Actually mixing the dough was easy enough—it’s just flour, water, yeast, and a little salt. It was supposed to rise for three hours, so while we were waiting, we walked down to the What the Fluff festival in Union Square. The What the Fluff festival is a celebration of the invention of marshmallow fluff. The guy who invented Fluff lived in Somerville. Durkee-Mower, the company that makes Fluff, is now in Lynn, but that doesn’t really stop anybody. The WTF fest is a very popular even in Somerville. There are games for kids, like Fluff Bowling and Fishing for Fluff. Local merchants have booths set up, and there is baking competition. The only real problem is that the actual event isn’t quite up to the number of people it draws, so mainly it becomes an exercise in getting shoved about in a crowd and not getting to actually see very much. Aside from the spectacle of seeing who could lick Fluff off of a plate the fastest, I’d have to say the potential of the Fluff festival is not quite fulfilled. Also, I waited in line for a while to get a T-shirt, and they didn’t have the one I wanted in my size. Poo.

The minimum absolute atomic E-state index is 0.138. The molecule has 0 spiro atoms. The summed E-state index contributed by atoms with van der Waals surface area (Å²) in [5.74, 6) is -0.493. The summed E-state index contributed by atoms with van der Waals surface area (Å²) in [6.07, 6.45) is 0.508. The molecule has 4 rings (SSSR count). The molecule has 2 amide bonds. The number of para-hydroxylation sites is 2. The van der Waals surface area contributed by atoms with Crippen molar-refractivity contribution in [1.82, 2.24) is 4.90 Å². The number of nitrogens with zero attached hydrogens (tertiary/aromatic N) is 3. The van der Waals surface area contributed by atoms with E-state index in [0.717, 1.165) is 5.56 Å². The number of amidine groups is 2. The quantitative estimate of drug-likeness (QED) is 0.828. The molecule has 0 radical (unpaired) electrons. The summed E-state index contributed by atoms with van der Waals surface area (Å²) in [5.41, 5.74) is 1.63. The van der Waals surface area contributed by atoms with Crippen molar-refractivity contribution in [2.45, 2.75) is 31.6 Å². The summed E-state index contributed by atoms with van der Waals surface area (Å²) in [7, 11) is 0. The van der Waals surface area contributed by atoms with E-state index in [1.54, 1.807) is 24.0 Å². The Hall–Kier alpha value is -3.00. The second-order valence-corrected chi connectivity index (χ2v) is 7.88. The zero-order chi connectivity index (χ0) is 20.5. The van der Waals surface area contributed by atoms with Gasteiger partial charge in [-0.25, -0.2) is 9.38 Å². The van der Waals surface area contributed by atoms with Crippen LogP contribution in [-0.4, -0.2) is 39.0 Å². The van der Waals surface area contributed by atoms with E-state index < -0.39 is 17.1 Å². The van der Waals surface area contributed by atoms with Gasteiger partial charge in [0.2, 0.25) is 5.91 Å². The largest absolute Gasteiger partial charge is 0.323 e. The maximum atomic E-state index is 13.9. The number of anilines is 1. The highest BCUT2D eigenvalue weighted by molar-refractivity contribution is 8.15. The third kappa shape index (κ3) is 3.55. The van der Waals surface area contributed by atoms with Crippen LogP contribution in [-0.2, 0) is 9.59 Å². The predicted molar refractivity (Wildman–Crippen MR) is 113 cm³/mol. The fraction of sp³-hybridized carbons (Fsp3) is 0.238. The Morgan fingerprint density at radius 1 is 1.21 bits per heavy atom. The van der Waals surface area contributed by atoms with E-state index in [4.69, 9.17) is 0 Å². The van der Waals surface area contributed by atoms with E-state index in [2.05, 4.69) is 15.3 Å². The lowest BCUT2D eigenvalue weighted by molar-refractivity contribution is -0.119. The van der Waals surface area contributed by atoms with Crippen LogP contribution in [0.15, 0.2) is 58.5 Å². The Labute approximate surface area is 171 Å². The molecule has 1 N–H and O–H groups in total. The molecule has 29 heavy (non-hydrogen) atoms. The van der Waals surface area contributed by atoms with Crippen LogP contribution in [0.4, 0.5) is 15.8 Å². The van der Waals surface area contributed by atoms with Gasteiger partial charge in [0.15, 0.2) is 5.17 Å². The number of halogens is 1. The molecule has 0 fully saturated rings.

By the time we got back, the dough had risen. Time to make the sauce. The sauce was simple: crushed and strained tomatoes, a little salt, a pinch of oregano. Goes on raw, cooks in the oven.

My real difficulty came when I tried to make the crust. The dough was very, very sticky. I really had a hard time getting control of it. I ended up having to try two or three times, and ended up with a crust that was smaller than I wanted and had too much dough at the edges.